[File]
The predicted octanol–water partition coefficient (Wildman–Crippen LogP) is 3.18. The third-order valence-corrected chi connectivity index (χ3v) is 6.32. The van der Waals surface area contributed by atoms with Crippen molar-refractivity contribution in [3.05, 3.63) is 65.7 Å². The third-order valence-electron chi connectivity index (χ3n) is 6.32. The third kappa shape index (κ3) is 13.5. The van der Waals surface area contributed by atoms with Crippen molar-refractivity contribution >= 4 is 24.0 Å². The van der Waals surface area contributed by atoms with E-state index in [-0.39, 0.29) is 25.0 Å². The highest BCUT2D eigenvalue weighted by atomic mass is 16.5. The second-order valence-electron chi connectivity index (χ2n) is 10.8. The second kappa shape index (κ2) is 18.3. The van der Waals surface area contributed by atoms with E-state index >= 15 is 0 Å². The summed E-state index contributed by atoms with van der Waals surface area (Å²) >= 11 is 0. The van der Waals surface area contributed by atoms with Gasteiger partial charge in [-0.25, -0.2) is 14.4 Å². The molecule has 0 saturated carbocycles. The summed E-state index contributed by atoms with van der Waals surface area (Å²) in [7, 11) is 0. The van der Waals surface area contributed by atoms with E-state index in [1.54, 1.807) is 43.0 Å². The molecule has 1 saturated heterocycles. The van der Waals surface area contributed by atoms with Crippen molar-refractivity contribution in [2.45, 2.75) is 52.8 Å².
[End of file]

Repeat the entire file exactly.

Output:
The predicted octanol–water partition coefficient (Wildman–Crippen LogP) is 3.18. The third-order valence-corrected chi connectivity index (χ3v) is 6.32. The van der Waals surface area contributed by atoms with Crippen molar-refractivity contribution in [3.05, 3.63) is 65.7 Å². The third-order valence-electron chi connectivity index (χ3n) is 6.32. The third kappa shape index (κ3) is 13.5. The van der Waals surface area contributed by atoms with Crippen molar-refractivity contribution >= 4 is 24.0 Å². The van der Waals surface area contributed by atoms with E-state index in [-0.39, 0.29) is 25.0 Å². The highest BCUT2D eigenvalue weighted by atomic mass is 16.5. The second-order valence-electron chi connectivity index (χ2n) is 10.8. The second kappa shape index (κ2) is 18.3. The van der Waals surface area contributed by atoms with E-state index >= 15 is 0 Å². The summed E-state index contributed by atoms with van der Waals surface area (Å²) >= 11 is 0. The van der Waals surface area contributed by atoms with Gasteiger partial charge in [-0.25, -0.2) is 14.4 Å². The molecule has 0 saturated carbocycles. The summed E-state index contributed by atoms with van der Waals surface area (Å²) in [7, 11) is 0. The van der Waals surface area contributed by atoms with E-state index in [1.54, 1.807) is 43.0 Å². The molecule has 1 saturated heterocycles. The van der Waals surface area contributed by atoms with Crippen molar-refractivity contribution in [2.45, 2.75) is 52.8 Å².